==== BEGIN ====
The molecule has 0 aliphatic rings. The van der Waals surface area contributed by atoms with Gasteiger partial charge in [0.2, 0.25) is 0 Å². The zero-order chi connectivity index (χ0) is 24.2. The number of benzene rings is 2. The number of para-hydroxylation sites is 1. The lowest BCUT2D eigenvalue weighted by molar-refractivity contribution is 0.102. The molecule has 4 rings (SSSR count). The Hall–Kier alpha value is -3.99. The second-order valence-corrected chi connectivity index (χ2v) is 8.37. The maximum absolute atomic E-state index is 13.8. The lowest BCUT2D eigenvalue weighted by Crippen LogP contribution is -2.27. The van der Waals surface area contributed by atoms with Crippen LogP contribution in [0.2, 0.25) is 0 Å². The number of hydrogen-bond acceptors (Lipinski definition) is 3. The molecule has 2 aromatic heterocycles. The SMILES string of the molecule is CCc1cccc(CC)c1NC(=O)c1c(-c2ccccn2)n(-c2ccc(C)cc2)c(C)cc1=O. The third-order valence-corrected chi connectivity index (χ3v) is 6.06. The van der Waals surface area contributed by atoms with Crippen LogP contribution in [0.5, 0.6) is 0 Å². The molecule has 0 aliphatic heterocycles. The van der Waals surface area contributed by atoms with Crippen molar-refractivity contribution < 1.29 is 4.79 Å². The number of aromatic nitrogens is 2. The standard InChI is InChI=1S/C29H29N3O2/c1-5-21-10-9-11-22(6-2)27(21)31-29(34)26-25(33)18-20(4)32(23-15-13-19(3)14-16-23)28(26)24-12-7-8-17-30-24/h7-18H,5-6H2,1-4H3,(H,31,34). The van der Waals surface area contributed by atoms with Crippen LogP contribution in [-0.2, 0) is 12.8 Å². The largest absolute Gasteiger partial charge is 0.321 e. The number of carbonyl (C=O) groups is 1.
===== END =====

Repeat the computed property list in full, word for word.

The molecule has 0 aliphatic rings. The van der Waals surface area contributed by atoms with Gasteiger partial charge in [0.2, 0.25) is 0 Å². The zero-order chi connectivity index (χ0) is 24.2. The number of benzene rings is 2. The number of para-hydroxylation sites is 1. The lowest BCUT2D eigenvalue weighted by molar-refractivity contribution is 0.102. The molecule has 4 rings (SSSR count). The Hall–Kier alpha value is -3.99. The second-order valence-corrected chi connectivity index (χ2v) is 8.37. The maximum absolute atomic E-state index is 13.8. The lowest BCUT2D eigenvalue weighted by Crippen LogP contribution is -2.27. The van der Waals surface area contributed by atoms with Crippen LogP contribution in [0.2, 0.25) is 0 Å². The number of hydrogen-bond acceptors (Lipinski definition) is 3. The molecule has 2 aromatic heterocycles. The SMILES string of the molecule is CCc1cccc(CC)c1NC(=O)c1c(-c2ccccn2)n(-c2ccc(C)cc2)c(C)cc1=O. The third-order valence-corrected chi connectivity index (χ3v) is 6.06. The van der Waals surface area contributed by atoms with Crippen LogP contribution in [0.5, 0.6) is 0 Å². The molecule has 0 aliphatic heterocycles. The van der Waals surface area contributed by atoms with Crippen molar-refractivity contribution < 1.29 is 4.79 Å². The number of aromatic nitrogens is 2. The standard InChI is InChI=1S/C29H29N3O2/c1-5-21-10-9-11-22(6-2)27(21)31-29(34)26-25(33)18-20(4)32(23-15-13-19(3)14-16-23)28(26)24-12-7-8-17-30-24/h7-18H,5-6H2,1-4H3,(H,31,34). The van der Waals surface area contributed by atoms with Crippen LogP contribution in [-0.2, 0) is 12.8 Å². The largest absolute Gasteiger partial charge is 0.321 e. The number of carbonyl (C=O) groups is 1.